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Ghana Journal of Forestry

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Occurrence and control of paper mulberry (broussonetia papyrifera) in southern Ghana

Mary Apetorgbor, Paul Pinnock Bosu

Abstract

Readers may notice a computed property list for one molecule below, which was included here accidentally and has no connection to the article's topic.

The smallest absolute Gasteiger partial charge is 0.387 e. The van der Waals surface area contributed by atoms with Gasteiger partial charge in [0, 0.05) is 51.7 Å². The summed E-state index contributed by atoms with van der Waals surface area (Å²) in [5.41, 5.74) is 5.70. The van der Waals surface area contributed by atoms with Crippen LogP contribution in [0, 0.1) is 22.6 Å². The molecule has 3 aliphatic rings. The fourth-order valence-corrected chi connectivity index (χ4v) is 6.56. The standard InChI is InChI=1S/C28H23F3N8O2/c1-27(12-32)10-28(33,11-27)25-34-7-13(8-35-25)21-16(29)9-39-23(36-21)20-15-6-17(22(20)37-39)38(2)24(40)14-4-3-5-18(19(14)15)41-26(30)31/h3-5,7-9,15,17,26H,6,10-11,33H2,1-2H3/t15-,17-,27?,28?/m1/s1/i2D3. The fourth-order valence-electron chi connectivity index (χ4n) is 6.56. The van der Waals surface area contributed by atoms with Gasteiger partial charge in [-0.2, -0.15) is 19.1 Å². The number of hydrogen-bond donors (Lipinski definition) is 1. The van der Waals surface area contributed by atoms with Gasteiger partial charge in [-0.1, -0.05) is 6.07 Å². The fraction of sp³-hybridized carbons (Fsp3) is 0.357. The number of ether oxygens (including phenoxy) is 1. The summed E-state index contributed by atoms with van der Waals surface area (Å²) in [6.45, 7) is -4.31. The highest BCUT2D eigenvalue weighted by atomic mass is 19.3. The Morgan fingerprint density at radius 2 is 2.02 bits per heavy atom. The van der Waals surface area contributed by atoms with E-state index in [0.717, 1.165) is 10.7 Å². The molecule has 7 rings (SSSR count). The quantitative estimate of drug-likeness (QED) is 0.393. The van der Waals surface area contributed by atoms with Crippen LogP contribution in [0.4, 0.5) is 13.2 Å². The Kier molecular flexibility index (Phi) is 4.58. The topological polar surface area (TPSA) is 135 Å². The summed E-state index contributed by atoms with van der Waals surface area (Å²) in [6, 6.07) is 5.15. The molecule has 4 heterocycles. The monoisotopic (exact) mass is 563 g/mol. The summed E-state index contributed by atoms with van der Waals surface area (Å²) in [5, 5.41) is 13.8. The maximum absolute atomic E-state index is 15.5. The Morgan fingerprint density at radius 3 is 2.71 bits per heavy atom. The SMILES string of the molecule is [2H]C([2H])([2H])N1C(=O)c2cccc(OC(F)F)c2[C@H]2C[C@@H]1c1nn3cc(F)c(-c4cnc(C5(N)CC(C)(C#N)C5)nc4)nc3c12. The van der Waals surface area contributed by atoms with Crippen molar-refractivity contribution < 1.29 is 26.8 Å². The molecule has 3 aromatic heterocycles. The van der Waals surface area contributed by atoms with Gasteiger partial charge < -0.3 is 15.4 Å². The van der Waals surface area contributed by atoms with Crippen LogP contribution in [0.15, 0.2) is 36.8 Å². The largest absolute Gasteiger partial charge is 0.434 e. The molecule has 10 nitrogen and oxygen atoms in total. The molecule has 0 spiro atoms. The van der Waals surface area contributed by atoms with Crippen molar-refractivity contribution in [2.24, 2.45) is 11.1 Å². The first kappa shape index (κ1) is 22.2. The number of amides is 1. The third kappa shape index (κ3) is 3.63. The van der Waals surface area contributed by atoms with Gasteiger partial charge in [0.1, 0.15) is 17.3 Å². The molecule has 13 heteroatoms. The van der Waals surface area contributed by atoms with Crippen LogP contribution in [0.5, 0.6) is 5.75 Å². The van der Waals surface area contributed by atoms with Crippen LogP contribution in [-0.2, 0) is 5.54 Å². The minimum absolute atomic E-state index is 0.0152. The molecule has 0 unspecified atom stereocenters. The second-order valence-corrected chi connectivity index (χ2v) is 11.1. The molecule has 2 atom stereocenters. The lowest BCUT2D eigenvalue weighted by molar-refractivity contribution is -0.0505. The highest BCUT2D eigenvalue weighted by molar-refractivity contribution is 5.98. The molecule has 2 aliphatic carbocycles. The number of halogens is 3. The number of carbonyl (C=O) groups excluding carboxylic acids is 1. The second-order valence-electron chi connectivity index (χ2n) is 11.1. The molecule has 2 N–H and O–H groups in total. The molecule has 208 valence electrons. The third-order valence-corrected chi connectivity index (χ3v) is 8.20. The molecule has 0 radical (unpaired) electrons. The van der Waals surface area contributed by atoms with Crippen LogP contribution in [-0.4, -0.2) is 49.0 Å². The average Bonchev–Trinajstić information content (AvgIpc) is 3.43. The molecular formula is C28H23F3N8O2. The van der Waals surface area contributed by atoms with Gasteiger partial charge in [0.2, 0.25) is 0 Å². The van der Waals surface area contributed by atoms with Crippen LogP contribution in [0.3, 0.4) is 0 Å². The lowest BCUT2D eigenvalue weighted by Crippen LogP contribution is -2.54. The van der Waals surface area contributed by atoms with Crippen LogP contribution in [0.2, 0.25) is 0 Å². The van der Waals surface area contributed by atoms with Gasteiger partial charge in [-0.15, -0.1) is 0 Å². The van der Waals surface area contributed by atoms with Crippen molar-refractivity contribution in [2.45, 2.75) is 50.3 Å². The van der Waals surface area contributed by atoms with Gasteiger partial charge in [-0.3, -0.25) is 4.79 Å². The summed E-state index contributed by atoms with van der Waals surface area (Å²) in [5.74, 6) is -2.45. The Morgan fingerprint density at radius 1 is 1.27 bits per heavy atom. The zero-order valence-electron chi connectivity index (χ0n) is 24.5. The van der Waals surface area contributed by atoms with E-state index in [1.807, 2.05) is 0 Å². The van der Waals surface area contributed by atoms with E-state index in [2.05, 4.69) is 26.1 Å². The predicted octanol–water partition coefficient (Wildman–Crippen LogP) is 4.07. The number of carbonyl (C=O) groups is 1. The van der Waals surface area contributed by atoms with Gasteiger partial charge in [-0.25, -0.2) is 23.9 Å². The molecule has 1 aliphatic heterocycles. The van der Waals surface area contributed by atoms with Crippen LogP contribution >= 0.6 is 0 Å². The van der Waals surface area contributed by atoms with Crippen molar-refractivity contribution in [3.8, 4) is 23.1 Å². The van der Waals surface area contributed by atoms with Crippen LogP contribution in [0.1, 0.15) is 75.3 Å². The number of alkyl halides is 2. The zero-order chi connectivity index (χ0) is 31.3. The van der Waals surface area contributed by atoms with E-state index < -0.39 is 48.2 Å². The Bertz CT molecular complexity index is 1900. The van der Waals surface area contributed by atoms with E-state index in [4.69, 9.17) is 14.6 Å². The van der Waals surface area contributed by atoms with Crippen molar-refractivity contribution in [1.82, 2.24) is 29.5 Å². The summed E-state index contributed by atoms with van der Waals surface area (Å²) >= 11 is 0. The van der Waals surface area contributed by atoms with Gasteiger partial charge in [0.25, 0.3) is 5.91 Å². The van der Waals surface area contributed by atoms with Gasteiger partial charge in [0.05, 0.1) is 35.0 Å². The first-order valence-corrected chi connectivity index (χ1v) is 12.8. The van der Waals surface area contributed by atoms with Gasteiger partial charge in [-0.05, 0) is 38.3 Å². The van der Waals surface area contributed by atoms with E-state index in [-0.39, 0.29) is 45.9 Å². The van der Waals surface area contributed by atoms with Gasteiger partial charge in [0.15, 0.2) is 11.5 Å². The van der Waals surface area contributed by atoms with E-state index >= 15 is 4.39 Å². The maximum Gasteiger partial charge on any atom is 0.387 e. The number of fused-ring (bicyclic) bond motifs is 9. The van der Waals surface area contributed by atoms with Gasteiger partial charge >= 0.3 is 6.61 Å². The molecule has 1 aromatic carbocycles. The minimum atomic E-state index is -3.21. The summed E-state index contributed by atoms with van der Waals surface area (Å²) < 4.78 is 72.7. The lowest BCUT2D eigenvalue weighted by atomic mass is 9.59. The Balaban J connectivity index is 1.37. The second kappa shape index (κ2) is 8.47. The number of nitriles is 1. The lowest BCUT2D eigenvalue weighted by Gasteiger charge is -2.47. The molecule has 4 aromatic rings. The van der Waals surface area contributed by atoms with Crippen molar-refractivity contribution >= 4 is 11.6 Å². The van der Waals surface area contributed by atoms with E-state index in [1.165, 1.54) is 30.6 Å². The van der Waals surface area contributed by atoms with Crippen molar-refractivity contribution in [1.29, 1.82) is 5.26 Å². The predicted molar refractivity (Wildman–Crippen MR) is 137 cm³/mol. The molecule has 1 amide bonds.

Broussonetia papyrifera (L.) Vent. (Paper mulberry) is a fast-growing woody perennial [Moraceae] native to south-east Asia and deliberately introduced to Ghana in the Afram Headwaters and Pra-Anum Forest reserves in the late 1960s. The plant has emerged as a major invasive species, and has invaded a vast area of land in the forest zone. The objectives of the study were to assess the distribution of B. papyrifera in southern parts of Ghana and evaluate the effectiveness of possible control strategies for the plant. A survey revealed that the species has spread from the original sites of introduction to other parts of the forest zone. Three treatments including manual uprooting, direct herbicide application and cut-and-spray with herbicide were applied to saplings in experimental plots. Manual uprooting and cut-and-spray treatments effectively suppressed regeneration/ re-sprouting of B. papyrifera for up to 24 weeks. Pole-sized trees of different stump heights and diameter classes treated with systemic herbicide failed to coppice after 24 weeks. The study showed that manually uprooting seedlings and saplings, and cutting followed by squirting the stumps of pole-sized trees with the appropriate chemicals would be effective measure to suppress the growth of B. papyrifera and prevent it from spreading.




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